Secretary of State John Kerry
Former Soviet dissident Natan Sharansky famously said that President Ronald Reagan’s 1983 “Evil Empire” speech was a turning point for him and other prisoners in the Soviet gulag.
“For us, that was the moment that really marked the end for them, and the beginning for us,” recalled Sharansky in a 2004 interview.
He and fellow prisoners communicated the news between cells with taps on walls and toilets. They understood immediately that the truth about the Soviet Union would resound around the world: Reagan’s moral condemnation made indifference toward Soviet oppression unthinkable.
The United States and Iran agreed to a preliminary deal on Iran's nuclear program today, Politico reports. The hotly anticipated deal, following stop-and-start negotiations and vocal concern from Republicans and Israeli Prime Minister Benjamin Netanyahu, will include Iran dismantling two-thirds of its centrifuges and allowing rigiourous inspections by the IAEA through 2035 and beyond. In exchange for Iran's compliance, the U.S. and the E.U. will lift longstanding economic sanctions.
President Obama was optimistic but pragmatic, saying the plan was a "good deal," according to Politico:
"'[It is] a historic understanding with Iran which, if implemented, will prevent it from obtaining a nuclear weapon. I am convinced that if this framework leads to a final deal, it will make our country and the world safer,' Obama said in a statement in the White House Rose Garden. The deal would 'cut off every pathway that Iran could take to develop a nuclear weapon.'
... Obama stressed in particular the inspection and verification aspects of the agreement. 'If Iran cheats, the world will know it. If we see anything suspicious, we will inspect it,' Obama said.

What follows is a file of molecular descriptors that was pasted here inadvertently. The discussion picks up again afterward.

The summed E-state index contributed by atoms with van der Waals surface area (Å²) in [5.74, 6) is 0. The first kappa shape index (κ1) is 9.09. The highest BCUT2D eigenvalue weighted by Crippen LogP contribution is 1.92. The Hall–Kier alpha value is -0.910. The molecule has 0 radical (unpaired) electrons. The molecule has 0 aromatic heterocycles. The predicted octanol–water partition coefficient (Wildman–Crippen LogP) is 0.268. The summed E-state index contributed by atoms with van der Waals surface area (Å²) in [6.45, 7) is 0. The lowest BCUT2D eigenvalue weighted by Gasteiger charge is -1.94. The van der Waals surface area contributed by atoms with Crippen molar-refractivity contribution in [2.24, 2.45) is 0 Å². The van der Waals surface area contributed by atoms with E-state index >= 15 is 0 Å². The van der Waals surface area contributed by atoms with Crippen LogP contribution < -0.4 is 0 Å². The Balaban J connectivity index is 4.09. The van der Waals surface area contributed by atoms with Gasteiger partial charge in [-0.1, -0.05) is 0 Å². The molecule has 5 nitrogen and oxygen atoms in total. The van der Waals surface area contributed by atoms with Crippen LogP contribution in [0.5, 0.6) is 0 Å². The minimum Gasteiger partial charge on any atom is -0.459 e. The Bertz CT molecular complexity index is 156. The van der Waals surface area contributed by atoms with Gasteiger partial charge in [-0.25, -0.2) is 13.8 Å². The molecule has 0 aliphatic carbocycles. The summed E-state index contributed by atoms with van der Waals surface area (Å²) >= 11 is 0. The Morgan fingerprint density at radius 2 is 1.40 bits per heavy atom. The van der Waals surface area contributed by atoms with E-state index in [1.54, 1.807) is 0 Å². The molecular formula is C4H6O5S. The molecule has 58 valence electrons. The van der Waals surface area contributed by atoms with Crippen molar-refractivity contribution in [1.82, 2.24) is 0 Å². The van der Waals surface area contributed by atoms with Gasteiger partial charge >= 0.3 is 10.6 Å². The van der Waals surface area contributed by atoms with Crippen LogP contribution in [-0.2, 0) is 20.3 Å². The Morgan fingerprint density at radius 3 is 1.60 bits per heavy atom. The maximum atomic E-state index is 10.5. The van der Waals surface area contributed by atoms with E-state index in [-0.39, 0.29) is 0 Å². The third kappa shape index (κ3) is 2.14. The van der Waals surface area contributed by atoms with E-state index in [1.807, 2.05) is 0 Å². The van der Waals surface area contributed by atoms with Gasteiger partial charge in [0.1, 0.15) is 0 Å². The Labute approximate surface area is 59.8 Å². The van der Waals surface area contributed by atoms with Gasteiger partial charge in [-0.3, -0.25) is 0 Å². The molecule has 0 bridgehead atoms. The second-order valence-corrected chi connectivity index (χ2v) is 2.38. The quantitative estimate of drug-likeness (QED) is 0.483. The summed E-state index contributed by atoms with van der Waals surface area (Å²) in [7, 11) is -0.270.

...'If there is backsliding on the part of the Iranians,' he said, 'there will be no deal.'"
The Win Without War coalition called the preliminary deal "huge news" in a statement, also released today:
"At a time when much of the Middle East is engulfed in war, the United States is on the verge of achieving one of our most pressing national security goals without dropping a single bomb. Today's progress towards a comprehensive, historic agreement between Iran, the United States, and our P5+1 partners not only ensures that Iran will not get a nuclear weapon, but it demonstrates precisely how America can win without war."
Details of the plan are anticipated in late June. Read more at Politico.
Barack Obama’s critics allege that the president doesn’t practice what he preaches on international religious freedom policy. Last week they pounced on an apparent gap between presidential rhetoric and reality.
On Thursday, the same day that Obama issued his annual Religious Freedom Day proclamation, Religion News Service published an article highlighting his administration’s failure to quickly nominate a new ambassador at large for religious freedom.
Suzan Johnson Cook resigned in October and a successor has yet to be named. It took the administration well over a year to nominate Johnson Cook in the first place, and then a skeptical Senate took an additional year to confirm her. During her brief tenure Johnson Cook never escaped criticism that she was unqualified for the job.
Even so, Obama used his proclamation to affirm, “America proudly stands with people of every nation who seek to think, believe, and practice their faiths as they choose.” He promised that his administration “will remain committed to promoting religious freedom.”
I have been literally disgusted at how “politics” has dominated the media’s response and coverage of the Syria crisis. Millions of lives are at stake, as is the security of one of the most critical regions of the world. But all many of our media pundits can talk about is how this affects politics — i.e., how this could weaken President Obama’s second term or what this might mean for Obamacare.
I heard the same media blathering when I was in London last week when the Syria chemical weapons crisis broke through. “Does the vote in Parliament hurt the Prime Minister and help his opposition?” “Is the Labor Party now up, and the Tory down?”
As Israeli and Palestinian negotiators prepare for preliminary talks in Washington today, the future of Jerusalem — holy to three faiths — looms as the thorniest and most difficult issue to resolve.
The State Department announced Sunday that the two sides had accepted invitations from Secretary of State John Kerry to come to Washington “to formally resume direct final status negotiations.” The department said two days of initial meetings will begin this evening.
The announcement came shortly after Israeli Prime Minister Benjamin Netanyahu’s Cabinet approved the release of 104 Palestinian prisoners, a key part of the Kerry-brokered deal.